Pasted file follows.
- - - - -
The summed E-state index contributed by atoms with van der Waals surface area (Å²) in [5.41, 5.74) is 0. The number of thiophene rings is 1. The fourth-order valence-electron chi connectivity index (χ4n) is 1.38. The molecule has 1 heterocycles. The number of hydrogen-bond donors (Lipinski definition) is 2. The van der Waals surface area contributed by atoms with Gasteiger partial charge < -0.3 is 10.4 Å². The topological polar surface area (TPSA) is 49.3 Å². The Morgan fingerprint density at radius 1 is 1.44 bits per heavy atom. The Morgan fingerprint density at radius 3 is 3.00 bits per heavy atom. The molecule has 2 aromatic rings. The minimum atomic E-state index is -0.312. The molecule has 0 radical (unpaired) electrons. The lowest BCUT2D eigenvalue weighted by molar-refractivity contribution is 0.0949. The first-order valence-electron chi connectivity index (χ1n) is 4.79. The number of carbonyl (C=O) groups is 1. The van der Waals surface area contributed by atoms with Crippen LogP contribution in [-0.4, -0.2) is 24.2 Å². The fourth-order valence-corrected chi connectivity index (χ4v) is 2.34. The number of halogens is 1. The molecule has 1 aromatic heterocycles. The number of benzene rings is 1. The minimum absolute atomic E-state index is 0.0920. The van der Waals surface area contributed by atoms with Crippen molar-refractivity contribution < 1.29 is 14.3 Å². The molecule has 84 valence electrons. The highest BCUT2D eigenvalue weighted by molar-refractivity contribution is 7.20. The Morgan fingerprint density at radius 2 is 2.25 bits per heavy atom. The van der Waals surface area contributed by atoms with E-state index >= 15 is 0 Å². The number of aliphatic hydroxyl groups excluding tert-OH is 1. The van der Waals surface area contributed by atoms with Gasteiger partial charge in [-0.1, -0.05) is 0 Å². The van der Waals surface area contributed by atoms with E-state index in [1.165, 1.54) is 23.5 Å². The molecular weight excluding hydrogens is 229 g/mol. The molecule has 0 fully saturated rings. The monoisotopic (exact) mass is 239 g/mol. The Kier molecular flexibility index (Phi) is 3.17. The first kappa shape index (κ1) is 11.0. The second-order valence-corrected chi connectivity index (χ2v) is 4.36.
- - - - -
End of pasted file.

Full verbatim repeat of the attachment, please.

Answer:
The summed E-state index contributed by atoms with van der Waals surface area (Å²) in [5.41, 5.74) is 0. The number of thiophene rings is 1. The fourth-order valence-electron chi connectivity index (χ4n) is 1.38. The molecule has 1 heterocycles. The number of hydrogen-bond donors (Lipinski definition) is 2. The van der Waals surface area contributed by atoms with Gasteiger partial charge < -0.3 is 10.4 Å². The topological polar surface area (TPSA) is 49.3 Å². The Morgan fingerprint density at radius 1 is 1.44 bits per heavy atom. The Morgan fingerprint density at radius 3 is 3.00 bits per heavy atom. The molecule has 2 aromatic rings. The minimum atomic E-state index is -0.312. The molecule has 0 radical (unpaired) electrons. The lowest BCUT2D eigenvalue weighted by molar-refractivity contribution is 0.0949. The first-order valence-electron chi connectivity index (χ1n) is 4.79. The number of carbonyl (C=O) groups is 1. The van der Waals surface area contributed by atoms with Crippen LogP contribution in [-0.4, -0.2) is 24.2 Å². The fourth-order valence-corrected chi connectivity index (χ4v) is 2.34. The number of halogens is 1. The molecule has 1 aromatic heterocycles. The number of benzene rings is 1. The minimum absolute atomic E-state index is 0.0920. The van der Waals surface area contributed by atoms with Crippen molar-refractivity contribution < 1.29 is 14.3 Å². The molecule has 84 valence electrons. The highest BCUT2D eigenvalue weighted by molar-refractivity contribution is 7.20. The Morgan fingerprint density at radius 2 is 2.25 bits per heavy atom. The van der Waals surface area contributed by atoms with E-state index >= 15 is 0 Å². The number of aliphatic hydroxyl groups excluding tert-OH is 1. The van der Waals surface area contributed by atoms with Gasteiger partial charge in [-0.1, -0.05) is 0 Å². The van der Waals surface area contributed by atoms with E-state index in [1.165, 1.54) is 23.5 Å². The molecular weight excluding hydrogens is 229 g/mol. The molecule has 0 fully saturated rings. The monoisotopic (exact) mass is 239 g/mol. The Kier molecular flexibility index (Phi) is 3.17. The first kappa shape index (κ1) is 11.0. The second-order valence-corrected chi connectivity index (χ2v) is 4.36.